Word and Sacrament. The Means of Grace
God offers, bestows, and seals to people forgiveness of sins, life, and salvation through the Means of Grace. Lutherans recognize the Means of Grace as God's Word and the Sacraments, namely Confession and Absolution, Holy Baptism and the Lord's Supper.
(Be sure to also check out the video at the very end of this page. It features the Rev. Dr. Matthew C. Harrison, President of LCMS, commenting on the four images below and more).
(click image for larger version)
The Word of God. (this section coming soon)
< Confession and Absolution. Confession is the act by which one admits or confesses sin(s) and the guilt of sin. Absolution is the setting free from sin. By virtue of his office, in the name and stead of Christ, a pastor forgives those who
repented of their sins, affirmed their faith in Christ and want to do better (Matthew 16:9; 18:18; John 20:19-23).
Repentance and confession and absolution go hand in hand. They are the means by which a believer continually identifies and rejects a rebellious life, and, in faith, longs for and resolves to live in harmony with God's will. Repentance is recognizing the reality of our sin; and then, turning to God in faith for his mercy.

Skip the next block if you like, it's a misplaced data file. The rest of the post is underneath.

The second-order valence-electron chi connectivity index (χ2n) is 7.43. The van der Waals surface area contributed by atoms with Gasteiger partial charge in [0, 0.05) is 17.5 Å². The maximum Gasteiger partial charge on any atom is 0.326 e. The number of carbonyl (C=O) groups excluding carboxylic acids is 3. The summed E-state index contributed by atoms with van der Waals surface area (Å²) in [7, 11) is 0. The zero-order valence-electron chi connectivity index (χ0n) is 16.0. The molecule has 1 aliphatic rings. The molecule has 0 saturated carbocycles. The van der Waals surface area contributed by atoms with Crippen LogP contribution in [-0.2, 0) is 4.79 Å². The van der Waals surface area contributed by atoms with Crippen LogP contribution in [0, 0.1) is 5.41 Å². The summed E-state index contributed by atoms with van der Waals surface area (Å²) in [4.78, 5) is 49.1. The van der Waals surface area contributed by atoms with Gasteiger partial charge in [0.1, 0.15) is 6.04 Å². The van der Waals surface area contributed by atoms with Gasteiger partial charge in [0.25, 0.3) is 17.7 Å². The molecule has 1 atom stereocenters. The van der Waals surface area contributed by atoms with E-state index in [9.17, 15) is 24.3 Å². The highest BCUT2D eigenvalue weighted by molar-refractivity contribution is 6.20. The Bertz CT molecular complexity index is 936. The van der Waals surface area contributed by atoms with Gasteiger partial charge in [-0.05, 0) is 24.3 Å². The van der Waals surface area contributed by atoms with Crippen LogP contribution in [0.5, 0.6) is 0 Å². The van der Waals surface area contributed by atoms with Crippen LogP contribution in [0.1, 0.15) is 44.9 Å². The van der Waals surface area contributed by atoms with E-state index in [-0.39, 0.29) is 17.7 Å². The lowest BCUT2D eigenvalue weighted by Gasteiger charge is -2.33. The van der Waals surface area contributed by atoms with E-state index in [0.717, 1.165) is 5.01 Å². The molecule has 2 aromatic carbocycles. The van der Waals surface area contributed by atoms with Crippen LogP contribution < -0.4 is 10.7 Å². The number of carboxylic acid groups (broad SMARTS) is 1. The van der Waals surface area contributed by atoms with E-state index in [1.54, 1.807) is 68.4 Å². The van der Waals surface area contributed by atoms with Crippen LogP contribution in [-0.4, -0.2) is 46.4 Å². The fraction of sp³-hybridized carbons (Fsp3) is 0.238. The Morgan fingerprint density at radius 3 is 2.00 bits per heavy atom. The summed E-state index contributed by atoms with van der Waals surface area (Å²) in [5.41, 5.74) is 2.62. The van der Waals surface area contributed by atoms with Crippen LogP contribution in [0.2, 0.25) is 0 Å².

Office of the Keys is the phrase that refers to the special power that Christ has entrusted to the Church to bestow or withhold the forgiveness of sins. It's not up to the Pastor to decide whether to grant forgiveness. Sinners who repent are granted forgiveness. Sinners who do not repent are not forgiven.
John 20:22-23 is a commonly referenced passage from the Bible as a basis for this teaching: "And when he had said this, He breathed on them and said to them, "Receive the Holy Spirit. If you forgive the sins of any, they are forgiven them; if you withhold forgiveness from any, it is withheld."
The idea of keys locking and unlocking the gates of heaven comes from the words of Jesus: "I will give you the keys of the kingdom of heaven, and whatever you bind on earth shall be bound in heaven, and whatever you loose on earth shall be loosed in heaven" (Matthew 16:19)1
>In Holy Baptism we are united with the life, death, and resurrection of Jesus Christ. Through Baptism the Holy Spirit gives to us the forgiveness of sins, life, and salvation.
Holy Baptism is a sacrament because Christ established it and invites us to do it and because it delivers the forgiveness of sins He won on the cross. Jesus suffered, died and rose again in order to save people from the eternal death brought about by sin. Through His saving actions, Christ purchased and won salvation for all. Baptism delivers and bestows the benefits of Jesus' redemption.